(PC) Carr v. Federal Bureau of Prisons, et al, No. 2:2014cv02110 - Document 76 (E.D. Cal. 2017)

Court Description: FINDINGS and RECOMMENDATIONS signed by Magistrate Judge Carolyn K. Delaney on 2/16/2017 RECOMMENDING defendants' 55 motion to dismiss be GRANTED; defendants Olson, Babcock, and Bernabe be dismissed with prejudice; and the Clerk be directed to close this case. Referred to Judge John A. Mendez; Objections to F&R due within 14 days. (Yin, K)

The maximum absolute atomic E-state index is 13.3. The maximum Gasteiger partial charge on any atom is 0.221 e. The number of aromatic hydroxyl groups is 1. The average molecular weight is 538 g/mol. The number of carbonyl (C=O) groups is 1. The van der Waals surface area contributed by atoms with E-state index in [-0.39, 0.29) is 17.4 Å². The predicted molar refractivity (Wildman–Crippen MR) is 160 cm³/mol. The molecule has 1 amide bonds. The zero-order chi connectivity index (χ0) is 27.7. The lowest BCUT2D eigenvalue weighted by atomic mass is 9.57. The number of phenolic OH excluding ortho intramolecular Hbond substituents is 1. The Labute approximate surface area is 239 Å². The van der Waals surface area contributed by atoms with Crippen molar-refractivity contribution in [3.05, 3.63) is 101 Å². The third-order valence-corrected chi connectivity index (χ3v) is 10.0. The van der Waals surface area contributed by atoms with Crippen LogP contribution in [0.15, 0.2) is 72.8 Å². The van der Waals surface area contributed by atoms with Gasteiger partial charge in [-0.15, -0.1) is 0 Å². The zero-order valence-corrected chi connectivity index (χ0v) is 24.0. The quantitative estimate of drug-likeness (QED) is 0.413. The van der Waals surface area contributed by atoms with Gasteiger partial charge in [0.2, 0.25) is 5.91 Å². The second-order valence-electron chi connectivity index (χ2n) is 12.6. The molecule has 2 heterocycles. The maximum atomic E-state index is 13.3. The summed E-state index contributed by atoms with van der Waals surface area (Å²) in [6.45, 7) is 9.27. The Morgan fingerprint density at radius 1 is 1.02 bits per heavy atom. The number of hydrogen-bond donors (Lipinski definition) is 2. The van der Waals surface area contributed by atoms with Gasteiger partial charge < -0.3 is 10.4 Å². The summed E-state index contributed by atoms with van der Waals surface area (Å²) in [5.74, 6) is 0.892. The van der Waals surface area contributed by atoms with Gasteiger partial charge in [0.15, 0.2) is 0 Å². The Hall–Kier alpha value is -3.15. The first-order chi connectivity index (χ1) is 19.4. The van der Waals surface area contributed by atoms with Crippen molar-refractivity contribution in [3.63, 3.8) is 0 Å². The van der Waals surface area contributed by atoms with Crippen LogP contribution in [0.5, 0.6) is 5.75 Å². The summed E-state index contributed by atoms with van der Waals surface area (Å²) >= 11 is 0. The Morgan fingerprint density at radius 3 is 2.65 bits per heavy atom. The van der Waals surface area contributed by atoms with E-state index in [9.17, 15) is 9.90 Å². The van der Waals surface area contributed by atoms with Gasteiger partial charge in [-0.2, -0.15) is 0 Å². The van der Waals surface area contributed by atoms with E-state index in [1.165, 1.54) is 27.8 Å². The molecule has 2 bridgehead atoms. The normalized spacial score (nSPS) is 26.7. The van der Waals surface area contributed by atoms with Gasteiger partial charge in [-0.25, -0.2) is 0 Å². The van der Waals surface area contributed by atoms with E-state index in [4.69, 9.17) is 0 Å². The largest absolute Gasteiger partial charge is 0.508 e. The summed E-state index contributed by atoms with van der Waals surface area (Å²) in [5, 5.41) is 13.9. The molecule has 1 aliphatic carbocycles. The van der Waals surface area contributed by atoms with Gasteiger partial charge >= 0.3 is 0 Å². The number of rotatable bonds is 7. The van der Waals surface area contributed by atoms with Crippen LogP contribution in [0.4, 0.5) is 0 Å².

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1 2 3 4 5 6 7 8 UNITED STATES DISTRICT COURT 9 FOR THE EASTERN DISTRICT OF CALIFORNIA 10 11 LEROY CARR, 12 Plaintiff, 13 14 No. 2:14-cv-2110 JAM CKD P v. FINDINGS AND RECOMMENDATIONS FEDERAL BUREAU OF PRISONS, et al., 15 Defendant. 16 17 Plaintiff is a federal prisoner proceeding pro se and in forma pauperis. This action 18 proceeds on the second amended complaint filed January 26, 2015. (ECF No. 16 (“SAC”).) The 19 SAC was found to state an Eighth Amendment Bivens1 claim against defendant Giron and a 20 Federal Tort Claims Act (“FTCA”) claim against the United States.2 (ECF No. 48.) Before the 21 court is defendants Giron’s and the United States’ motion to dismiss these claims. (ECF No. 55.) 22 Plaintiff has filed an opposition, and defendants have filed a reply. (ECF Nos. 61 & 62.) 23 //// 24 1 25 Under Bivens v. Six Unknown Agents of Federal Bureau of Narcotics, 403 U.S. 388 (1971), individual federal employees may be subject to suit for violating a plaintiff’s constitutional rights. 26 2 27 28 In addition, the district court recently clarified that defendants Olson, Babcock, and Bernabe are still parties to this action, as the May 27, 2016 screening order did not discuss whether the FAC stated claims against them, and the earlier order dismissing these defendants was vacated. (ECF No. 70.) The findings and recommendations address these defendants, below. 1 1 For the reasons set forth below, the court will recommend that defendants’ motion be 2 granted. 3 I. Legal Standards on Motion to Dismiss 4 A. Rule 12(b)(1) 5 A motion to dismiss under Federal Rule of Civil Procedure 12(b)(1) tests the subject 6 matter jurisdiction of the court. Savage v. Glendale Union High Sch., 343 F.3d 1036, 1039-40 7 (9th Cir. 2003). A Rule 12(b)(1) motion will be granted if the complaint, when considered in its 8 entirety, on its face fails to allege facts sufficient to establish subject matter jurisdiction. Id. at 9 1039, n.2; Thornhill Publ’g Co. v. General Tel. & Elecs. Corp., 594 F.2d 730, 733 (9th Cir. 10 1979). On a motion for lack of jurisdiction under Rule 12(b)(1), no presumptive truthfulness 11 attaches to the plaintiff’s allegations, as it does on a motion to dismiss under Rule 12(b)(6) or a 12 motion for summary judgment under Rule 56. Id. 13 Challenges to jurisdiction under Rule 12(b)(1) may be facial (i.e., on the pleadings) or 14 factual, permitting the court to look beyond the complaint. Savage v. Glendale Union High 15 School, Dist. No. 205, 343 F.3d 1036, 1039-40, n.2 (9th Cir. 2003); see also White v. Lee, 227 16 F.3d 1214, 1242 (9th Cir. 2000). In a factual challenge, “the district court is not restricted to the 17 face of the pleadings, but may review any evidence, such as affidavits and testimony, to resolve 18 factual disputes concerning the existence of jurisdiction.” McCarthy v. Unites States, 850 F.2d 19 558, 560 (9th Cir. 1988). See also Biotics Research Corp. v. Heckler, 710 F.2d 1375, 1379 (9th 20 Cir. 1983) (consideration of material outside the pleadings did not convert a Rule 12(b)(1) motion 21 into one for summary judgment). 22 B. Rule 12(b)(6) 23 In order to survive dismissal for failure to state a claim pursuant to Rule 12(b)(6), a 24 complaint must contain more than a “formulaic recitation of the elements of a cause of action”; it 25 must contain factual allegations sufficient to “raise a right to relief above the speculative level.” 26 Bell Atlantic Corp. v. Twombly, 550 U.S. 544 (2007). “The pleading must contain something 27 more . . . than . . . a statement of facts that merely creates a suspicion [of] a legally cognizable 28 right of action.” Id., quoting 5 C. Wright & A. Miller, Federal Practice and Procedure § 1216, pp. 2 1 235-236 (3d ed. 2004). “[A] complaint must contain sufficient factual matter, accepted as true, to 2 ‘state a claim to relief that is plausible on its face.’” Ashcroft v. Iqbal, 556 U.S. 662, 678 (2009) 3 (quoting Twombly, 550 U.S. at 570). “A claim has facial plausibility when the plaintiff pleads 4 factual content that allows the court to draw the reasonable inference that the defendant is liable 5 for the misconduct alleged.” Id. 6 In considering a motion to dismiss, the court must accept as true the allegations of the 7 complaint in question, Hospital Bldg. Co. v. Rex Hospital Trustees, 425 U.S. 738, 740 (1976), 8 construe the pleading in the light most favorable to the party opposing the motion, and resolve all 9 doubts in the pleader’s favor. Jenkins v. McKeithen, 395 U.S. 411, 421, reh’g denied, 396 U.S. 10 869 (1969). The court will “‘presume that general allegations embrace those specific facts that 11 are necessary to support the claim.’” National Organization for Women, Inc. v. Scheidler, 510 12 U.S. 249, 256 (1994), quoting Lujan v. Defenders of Wildlife, 504 U.S. 555, 561 (1992). 13 Moreover, pro se pleadings are held to a less stringent standard than those drafted by lawyers. 14 Haines v. Kerner, 404 U.S. 519, 520 (1972). 15 Under Rule 12(b)(6), the court may consider facts established by exhibits attached to the 16 complaint. Durning v. First Boston Corp., 815 F.2d 1265, 1267 (9th Cir. 1987). The court may 17 also consider “documents whose contents are alleged in a complaint and whose authenticity no 18 party questions, but which are not physically attached to the pleading[.]” Branch v. Tunnell, 14 19 F.3d 449, 454 (9th Cir. 1994), overruled on other grounds by Gailbraith v. County of Santa Clara, 20 307 F.3d 1119, 1127 (9th Cir. 2002); see also Steckman v. Hart Brewing Co., Inc., 143 F.3d 21 1293, 1295-96 (9th Cir. 1998) (on Rule 12(b)(6) motion, court is “not required to accept as true 22 conclusory allegations which are contradicted by documents referred to in the complaint.”) 23 The court may also consider facts which may be judicially noticed, Mullis v. United States 24 Bankruptcy Ct., 828 F.2d 1385, 1388 (9th Cir. 1987); and matters of public record, including 25 pleadings, orders, and other papers filed with the court, Mack v. South Bay Beer Distributors, 798 26 F.2d 1279, 1282 (9th Cir. 1986). The court need not accept legal conclusions “cast in the form of 27 factual allegations.” Western Mining Council v. Watt, 643 F.2d 618, 624 (9th Cir. 1981). 28 //// 3 1 II. The Complaint 2 In the SAC, plaintiff alleges that defendant Dr. Giron, who was employed by Federal 3 Correctional Institution in Herlong, California, classified an injury to plaintiff’s knee as 4 “Medically Necessary-Non-Emergent” instead of “Medically Necessary-Acute or Emergent.” 3 5 (SAC at 4-5.) Dr. Giron knew that the “non-emergent” classification would delay plaintiff’s knee 6 surgery for months. (Id. at 5.) After plaintiff’s surgery, Giron was aware that petitioner “was 7 experiencing severe pain but failed to prescribe an effective pain management medication.” (Id.) 8 The medication prescribed to plaintiff was “not strong enough” to control his pain. (Id.) Plaintiff 9 alleges that he did not receive any prescribed medication between September 1, 2013 and October 10 1, 2013. (Id. at 4.) 11 Defendant Dr. Olson was a contracted orthopedic surgeon for the Bureau of Prisons 12 (“BOP”). (Id. at 7.) Olson allegedly failed to prescribe pain medication to plaintiff during a pre- 13 operation examination, despite knowing that the pain medication plaintiff was using was 14 ineffective. (Id. at 5.) Dr. Olson also failed to prescribe physical therapy for plaintiff even 15 though he had “promised [him] that he would prescribe physical therapy on three different 16 occasions,” both pre- and post-operation. (Id. at 5-6.) Plaintiff alleges that Dr. Olson provided a 17 “substandard level of medical care” by failing to prescribe effective pain medication or physical 18 therapy. (Id. at 6.) Defendants Babcock and Bernabe “facilitated and maintained an institution which is 19 20 known for a systemic denial of post-operative care.” (Id. at 6.) Bernabe supervised “the federal 21 contract in which Dr. Olson received financial interest.” (Id.) Similarly, Babcock was the 22 “proprietor of the federal contract assigned to Dr. Olson.” (Id. at 7.) Both defendants were 23 “responsible for maintaining a custom and culture at [FCI-Herlong] that deprived federal inmates 24 3 25 26 27 In a previous iteration of the complaint, petitioner described his knee injury as a “torn patellar tendon.” (ECF No. 14.) He alleges that the injury occurred on March 10, 2013 and he did not receive surgery until September 25, 2013. (Id.) As general rule, however, an amended complaint supersedes the original complaint. See Loux v. Rhay, 375 F.2d 55, 57 (9th Cir. 1967); Local Rule 220. Therefore, in an amended complaint, each claim and the involvement of each defendant must be sufficiently alleged. 28 4 1 of post-operative medical care.” (Id.) Plaintiff alleges that Babcock and Bernabe conspired with 2 Dr. Olson to deny plaintiff physical therapy in order to save money. (Id. at 6-8.) 3 In addition to these defendants, plaintiff sues the United States of America under the 4 FTCA. He alleges that the BOP was negligent in its policy, which allowed prison doctors to 5 “deviate from national community standards,” and also negligent in the treatment of plaintiff’s 6 pain and injury. (Id. at 3-4.) 7 III. Procedural History 8 9 10 Plaintiff filed an administrative tort claim with the BOP, which was received on March 10, 2014. (SAC at 4; ECF No. 55-2, Vickers Decl., ¶ 2.) When he filed the instant federal action in September 2014, plaintiff was incarcerated at 11 the Federal Correctional Institution in Florence, Colorado. (ECF No. 55-3, Grow Decl., ¶ 3.) 12 Prison mail records at FCI-Florence indicate that plaintiff mailed his complaint to the court on 13 September 8, 2014. (See id. & Attachment 1.) The court received the complaint and docketed it 14 on September 11, 2014. (ECF No. 1.) 15 After plaintiff requested leave to supplement the original complaint, he was instead 16 granted leave to amend. (ECF No. 8.) Plaintiff filed the First Amended Complaint on December 17 29, 2014 (ECF No. 14) and the operative SAC on January 26, 2015. (ECF No. 15.) 18 Defendant Giron filed a motion to dismiss the complaint on September 4, 2015. (ECF No. 19 35.) On April 11, 2016, the district judge denied Giron’s motion without prejudice to renewal 20 and directed the magistrate judge to re-screen the SAC. (ECF No. 45.) After the issuance of the 21 second screening order (ECF No. 48), defendants Giron and the United States filed a second 22 motion to dismiss (ECF No. 55), now fully briefed and before the court. 23 IV. Eighth Amendment Claims 24 Defendant Giron argues that plaintiff fails to state a cognizable Eighth Amendment claim 25 against him and, alternatively, that any such claim is barred by the doctrine of qualified 26 immunity. 27 28 Denial or delay of medical care for a prisoner’s serious medical needs may constitute a violation of the prisoner’s Eighth and Fourteenth Amendment rights. Estelle v. Gamble, 429 U.S. 5 1 97, 104-05 (1976). An individual is liable for such a violation only when the individual is 2 deliberately indifferent to a prisoner’s serious medical needs. Id.; see Jett v. Penner, 439 F.3d 3 1091, 1096 (9th Cir. 2006); Hallett v. Morgan, 296 F.3d 732, 744 (9th Cir. 2002); Lopez v. 4 Smith, 203 F.3d 1122, 1131-32 (9th Cir. 2000). 5 In the Ninth Circuit, the test for deliberate indifference consists of two parts. Jett, 439 6 F.3d at 1096, citing McGuckin v. Smith, 974 F.2d 1050 (9th Cir. 1991), overruled on other 7 grounds by WMX Techs., Inc. v. Miller, 104 F.3d 1133 (9th Cir. 1997) (en banc). First, the 8 plaintiff must show a “serious medical need” by demonstrating that “failure to treat a prisoner’s 9 condition could result in further significant injury or the ‘unnecessary and wanton infliction of 10 pain.’” Id., citing Estelle, 429 U.S. at 104. “Examples of serious medical needs include ‘[t]he 11 existence of an injury that a reasonable doctor or patient would find important and worthy of 12 comment or treatment; the presence of a medical condition that significantly affects an 13 individual’s daily activities; or the existence of chronic and substantial pain.’” Lopez, 203 F. 3d 14 at 1131-1132, citing McGuckin, 974 F.2d at 1059-60. Second, the plaintiff must show the defendant’s response to the need was deliberately 15 16 indifferent. Jett, 439 F.3d at 1096. This second prong is satisfied by showing (a) a purposeful act 17 or failure to respond to a prisoner’s pain or possible medical need and (b) harm caused by the 18 indifference. Id. Under this standard, the prison official must not only “be aware of facts from 19 which the inference could be drawn that a substantial risk of serious harm exists,” but that person 20 “must also draw the inference.” Farmer v. Brennan, 511 U.S. 825, 837 (1994). This “subjective 21 approach” focuses only “on what a defendant’s mental attitude actually was.” Id. at 839. A 22 showing of merely negligent medical care is not enough to establish a constitutional violation. 23 Frost v. Agnos, 152 F.3d 1124, 1130 (9th Cir. 1998), citing Estelle, 429 U.S. at 105-106. 24 A difference of opinion about the proper course of treatment is not deliberate indifference, 25 nor does a dispute between a prisoner and prison officials over the necessity for or extent of 26 medical treatment amount to a constitutional violation. See, e.g., Toguchi v. Chung, 391 F.3d 27 1051, 1058 (9th Cir. 2004); Sanchez v. Vild, 891 F.2d 240, 242 (9th Cir. 1989). 28 //// 6 1 Here, plaintiff claims that Dr. Giron violated his Eighth Amendment rights in two ways: 2 by classifying his knee injury as “non-emergent” rather than “acute or emergent,” which allegedly 3 delayed his surgery for several months; and by prescribing pain medication that was “not strong 4 enough” after plaintiff’s surgery.4 As to the “non-emergent” classification, the court takes judicial notice of a BOP Program 5 6 Statement on Patient Care, dated August 23, 2012. (ECF No. 56-1, Ex. A.) This document is 7 referenced in the SAC as plaintiff bases his Eighth Amendment claim on terms defined therein, 8 and thus is a proper subject of judicial notice in a Rule 12(b)(6) motion. The Patient Care policy states that the BOP “provides five major levels of care that define 9 10 care provided to inmates.” (Id. at 6.) These include: a. Medically Necessary – Acute or Emergent. Medical conditions that are of an immediate, acute or emergent nature, which without care would cause rapid deteriorations of the inmate’s health, significant irreversible loss of function, or may be lifethreatening. 11 12 13 14 Examples of conditions considered acute or emergent include, but are not limited to: 15 Precipitous labor or complications associated with pregnancy 21 Status asthmaticus 20 Stroke 19 Hemorrhage 18 Severe trauma such as head injuries 17 Myocardial infection 16 Detached retina, sudden loss of vision 22 Treatment for conditions in this category is essential to sustain life or function and warrant immediate attention. 23 b. Medically Necessary – Non-Emergent. Medical conditions that are not immediately life-threatening but which without care the inmate could not be maintained without significant risk of: 24 25 26 27 4 While plaintiff asserts that he did not receive any of his prescribed pain medication for a month in 2013, he does not tie these allegations to an individual defendant. (SAC at 4.) 28 7 1 Serious deterioration leading to premature death 2 Significant reduction in the possibility of repair later without present treatment 3 Significant pain or discomfort which impairs the inmate’s participation in 4 activities of daily living. 5 (Id. at 6-7; emphasis added.) Examples of conditions considered medically necessary, non- 6 emergent chronic conditions such as diabetes, heart disease, and bipolar disorder; infectious 7 disorders such as HIV and tuberculosis; and cancer. (Id. at 7.) 8 9 10 11 The Patient Care policy goes on to describe two lower levels of care, including one that covers “reconstruction of the anterior cruciate ligament of the knee,” and a fifth level for extraordinary interventions such as organ replacement. (Id.) In light of these standards, nothing in the SAC suggests that Dr. Giron was deliberately 12 indifferent, or even negligent, in classifying plaintiff’s knee injury as “Medically Necessary – 13 Non-Emergent.” Plaintiff’s torn tendon was not life-threatening like a head injury or stroke, 14 conditions which would be properly classified “emergent.” Nor does the SAC explain why the 15 (seemingly appropriate) classification of his injury as “Medically Necessary – Non-Emergent” 16 served to delay plaintiff’s knee surgery for months, or why the delay constituted deliberate 17 indifference or negligence. At most, plaintiff has alleged a difference of opinion between himself 18 and his doctor about what medical care was appropriate. Thus plaintiff fails to state a claim 19 against Giron on this basis. 20 As to plaintiff’s claim that Dr. Giron did not prescribe strong enough pain medication 21 after his surgery, the allegations in the SAC are too vague and conclusory to state an Eighth 22 Amendment claim. Plaintiff does not allege that Giron failed to treat his pain, or any facts that 23 suggest a “deliberately indifferent” frame of mind. Thus defendants’ motion should be granted as 24 to Dr. Giron. 25 Similarly, plaintiff’s allegations that Dr. Olson “failed to prescribe an effective pain 26 medication” and “failed to prescribe physical therapy” are too vague and conclusory to state an 27 Eighth Amendment claim. While the May 27, 2016 screening order inadvertently failed to 28 recommend that this defendant be dismissed (after the March 23, 2015 order dismissing all 8 1 defendants except Giron was vacated), Olson has never been screened in as a defendant to this 2 action, and the SAC fails to state a claim against him. 3 Moreover, plaintiff’s conclusory allegations that Babcock and Bernabe maintained a 4 culture of medical negligence and conspired with Dr. Olson to deprive plaintiff of care do not 5 state a federal claim. While the May 27, 2016 screening order did not recommend dismissal of 6 these defendants, the SAC does not state a cognizable claim against them. Thus the undersigned 7 will recommend that Olson, Babcock and Bernabe be dismissed with prejudice. 8 V. FTCA Claim 9 As discussed above, the SAC does not suggest Dr. Giron was negligent in classifying 10 plaintiff’s injury as “non-emergent” under the BOP’s Patient Care policy. However, plaintiff 11 also asserts that BOP doctors were negligent in failing to prescribe effective pain medication and 12 post-surgical physical therapy. 13 A. Legal Standard 14 An action brought under the FTCA is a civil action against the United States “for injury or 15 loss of property, or personal injury or death caused by the negligent or wrongful act or omission 16 of any employee” of the federal government while acting within the scope of his office or 17 employment. 28 U.S.C. § 1346(b). The FTCA provides for recovery of money damages against 18 the United States for cognizable state or common law torts committed by federal officials while 19 acting within the scope of their employment. 28 U.S.C. §§ 1346(b), 2674. The FTCA provides 20 that the United States shall be liable in tort suits “in the same manner and to the same extent as a 21 private individual under like circumstances.” 28 U.S.C. § 2674. It is the exclusive waiver of 22 sovereign immunity for suits against the United States sounding in tort. 28 U.S.C. § 1346(b). 23 The FTCA can extend tort liability to the U.S. government if the facts show that the 24 actions taken amount to negligence under California law. The elements of a negligence claim are 25 duty, breach of duty, proximate cause, and damages. In a California medical malpractice suit, the 26 plaintiff must show “(1) the duty of the professional to use such skill, prudence, and diligence as 27 other members of his profession commonly possess and exercise; (2) a breach of that duty;(3) a 28 proximate causal connection between the negligent conduct and the resulting injury; and (4) 9 1 actual loss or damage resulting from the professional’s negligence.” Hernandez ex rel. Telles- 2 Hernandez v. Sutter Med. Ctr. of Santa Rosa, 2008 WL 2156987, at *9 n. 23 (N.D.2008) (quoting 3 Hanson v. Grode, 76 Cal.App.4th 601, 606 (1999)). 4 Construing the SAC in the light most favorable to plaintiff, the court found it stated an 5 FTCA claim based on alleged medical negligence. (ECF No. 48.) 6 B. Applicability of the Mailbox Rule 7 8 9 10 11 12 13 14 15 Defendants assert that the court lacks jurisdiction over the FTCA claim, as plaintiff “instituted” this federal action before the close of the requisite six-month waiting period. The FTCA states: An action shall not be instituted upon a claim against the United States for money damages for [torts] caused by the negligent or wrongful act or omission of any employee of the Government while acting within the scope of his office or employment, unless the claimant shall first have presented the claim to the appropriate Federal agency and his claim shall have been finally denied by the agency in writing and sent by certified or registered mail. The failure of an agency to make final disposition of a claim within six months after it is filed shall, at the option of the claimant any time thereafter, be deemed a final denial of the claim for purposes of this action. 16 17 28 U.S.C. § 2675(a). Thus, lawsuits alleging tort claims against the United States cannot be 18 commenced until after the plaintiff’s administrative claim has been denied or until six months 19 have passed with no agency action on the claim. These requirements are prerequisites to the 20 FTCA’s waiver of sovereign immunity and interpreted strictly. See Vacek v. U.S. Postal Service, 21 447 F.3d 1248, 1250 (9th Cir. 2006). 22 Here, it is undisputed that the six-month period began with the BOP’s receipt of plaintiff’s 23 administrative tort claim on March 10, 2014. See 28 C.F.R. § 14.2(a). It is also undisputed that 24 the BOP did not act on plaintiff’s claim for at least six months. Thus, in the absence of agency 25 action, plaintiff could initiate an FTCA suit on September 10, 2014, at the earliest. 26 As noted above, plaintiff mailed the original complaint in this action on September 8, 27 2014, and it was docketed three days later. Defendants contend that the mailbox rule should 28 apply to deem this action “initiated” when plaintiff mailed the complaint on September 8, 2014. 10 1 Under this interpretation, the complaint would be premature under the FTCA. 2 In Vacek, the Ninth Circuit held that the mailbox rule does not apply to FTCA claims 3 when determining when an agency “received” an administrative tort claim. 447 F.3d at 1252. In 4 that context, the court strictly construed the jurisdictional requirement that “a claim shall be 5 deemed to have been presented when a Federal agency receives from a claimant . . . written 6 notification of the incident” (emphasis added), such that the date a claimant mailed the 7 notification was irrelevant. Id. at 1251. The Ninth Circuit observed that “virtually every circuit 8 to have ruled on the issue has held that the mailbox rule does not apply to [FTCA] claims, 9 regardless of whether it might apply to other federal common law claims.” Id. 10 Nonetheless, defendants argue that precedent and the statutory text require application of 11 the prison mailbox rule5 to FTCA claims when it comes to determining when a federal action is 12 commenced. Effectively, defendants assert that the phrase “an action shall not be instituted” 13 should be read to mean “an action shall not be mailed by prisoner” under § 2675(a), as “a primary 14 rationale of the prison mailbox rule [is that] a prisoner loses control over his court filing at the 15 time it is dropped in the prison mail system[.]” ECF No. 62 at 2, citing Houston, 487 U.S. at 275. 16 First, the premature commencement of a FTCA suit is a jurisdictional defect that cannot 17 be cured by amendment. See McNeil v. United States, 508 U.S. 106, 113 (1993); Sparrow v. U. 18 S. Postal Service, 825 F. Supp. 252, 254 (E.D. Cal. 1993) (“To permit the premature filing of an 19 FTCA action to be cured by the filing of an amended complaint . . . would be inconsistent with 20 both McNeil and the rationale behind the jurisdictional prerequisite mandated by the FTCA[.]”); 21 see also Yearby v. California Dep’t of Corrections, 2010 WL 2880180, *7 (E.D. Cal. July 21, 22 2010) (citing cases that “uniformly hold that a federal tort claim must be both presented and 23 denied before a plaintiff institutes suit by filing his initial complaint, and that an amended 24 complaint will not be construed as ‘instituting’ an action within the meaning of § 2675.”). 25 5 26 27 Defendants distinguish the “prison mailbox rule” from the “common law mail box rule” addressed in Vacek. Under the former, a prisoner’s pro se pleading is “deemed filed when he hands it over to prison authorities for mailing to the relevant court.” Houston v. Lack, 487 U.S. 266, 276 (1988); Huizar v. Carey, 273 F.3d 1220, 1222 (9th Cir. 2001). 28 11 1 The question is whether a prisoner action is “initiated” under the FTCA when the prisoner 2 mails the complaint or, alternatively, when the complaint is filed with the court. In McNeil, the 3 Supreme Court stated: 4 6 In its statutory context, we think the normal interpretation of the word “institute” is synonymous with the words “begin” and “commence.” The most natural reading of the statute indicates that Congress intended to require complete exhaustion of Executive remedies before invocation of the judicial process. 7 508 U.S. at 111. In Garvey v. Vaughn, 993 F. 2d 776, 783 (11th Cir. 1993), the Eleventh Circuit 8 held that the prison mailbox rule applied to FTCA claims, such that “the date of filing shall be 9 that of delivery to prison officials of a complaint or other papers destined for the district court for 5 10 the purpose of ascertaining timeliness.” See also Edwards v. United States, 266 F.3d 756, 758 11 (7th Cir. 2001) (mailbox rule applies to all prisoner district court filings, absent exceptional 12 circumstances). “This appears to be the rule in every other circuit to have considered the point,” 13 the Edwards court added. Id. (collecting cases). 14 The Ninth Circuit cited Garvey and Edwards in extending the Houston mailbox rule to § 15 1983 suits by inmates. Douglas v. Noelle, 567 F.3d 1103, 1107 (9th Cir. 2009) (collecting cases). 16 “The prisoners are unable to control their complaints once they are delivered to prison officials,” 17 the court reasoned. “[They] lack the ability to monitor their mail and to determine whether it has 18 been received by the court.” Id. 19 Elsewhere, the Ninth Circuit rejected the argument that a prisoner action is “brought” 20 when it is filed in the district court. Vaden v. Summerhill, 449 F.3d 1047, 1049-51 (9th Cir. 21 2006.) Rather, “the word ‘brought’ properly focuses attention on what the prisoner-plaintiff 22 does.” Id. at 1050. Thus, the court reasoned, a prisoner action is “brought” under the Prison 23 Litigation Reform Act of 1995 (“PLRA”) when the complaint is tendered, not when it is filed. Id. 24 Because the Vaden plaintiff “did not exhaust his administrative remedies prior to sending his 25 complaint to the district court,” his suit was subject to dismissal. Id. at 1051. 26 Finally, while the Houston mailbox rule typically applies to the prisoner’s advantage, at 27 least one Ninth Circuit district court has applied the rule even when it disadvantages the plaintiff. 28 Drake v. Berg, 2010 WL 309034, **2-3 (N.D. Cal. Jan. 26, 2010) (applying prison mailbox rule 12 1 and concluding that “because plaintiff mailed his complaint before completing exhaustion, the 2 complaint must be dismissed). “One of the purposes of the exhaustion requirement is to give the 3 institution a chance to remedy justified inmate grievances without the necessity of court action,” 4 the court wrote. “This purpose cannot be fulfilled if the prisoner is allowed to mail a complaint to 5 the court before he or she receives the result of the grievance.” Id. at *3, citing Vaden, 449 F.3d 6 1047. 7 In light of the above, the undersigned concludes that the prison mailbox rule applies to 8 determine when plaintiff “instituted” this action under the FTCA. Because he mailed his 9 complaint before exhausting remedies for his tort claim, the FTCA claim is subject to dismissal 10 under Rule 12(b)(1). 11 Accordingly, IT IS HEREBY RECOMMENDED that: 12 1. Defendants’ motion to dismiss (ECF No. 55) be granted; 13 2. Defendants Olson, Babcock, and Bernabe be dismissed with prejudice; and 14 3. The Clerk of Court be directed to close this case. 15 These findings and recommendations are submitted to the United States District Judge 16 assigned to the case, pursuant to the provisions of 28 U.S.C. § 636(b)(l). Within fourteen days 17 after being served with these findings and recommendations, any party may file written 18 objections with the court and serve a copy on all parties. Such a document should be captioned 19 “Objections to Magistrate Judge’s Findings and Recommendations.” The parties are 20 advised that failure to file objections within the specified time may waive the right to appeal the 21 District Court’s order. Martinez v. Ylst, 951 F.2d 1153 (9th Cir. 1991). 22 Dated: February 16, 2017 _____________________________________ CAROLYN K. DELANEY UNITED STATES MAGISTRATE JUDGE 23 24 25 26 27 28 2 / carr2110.mtd 13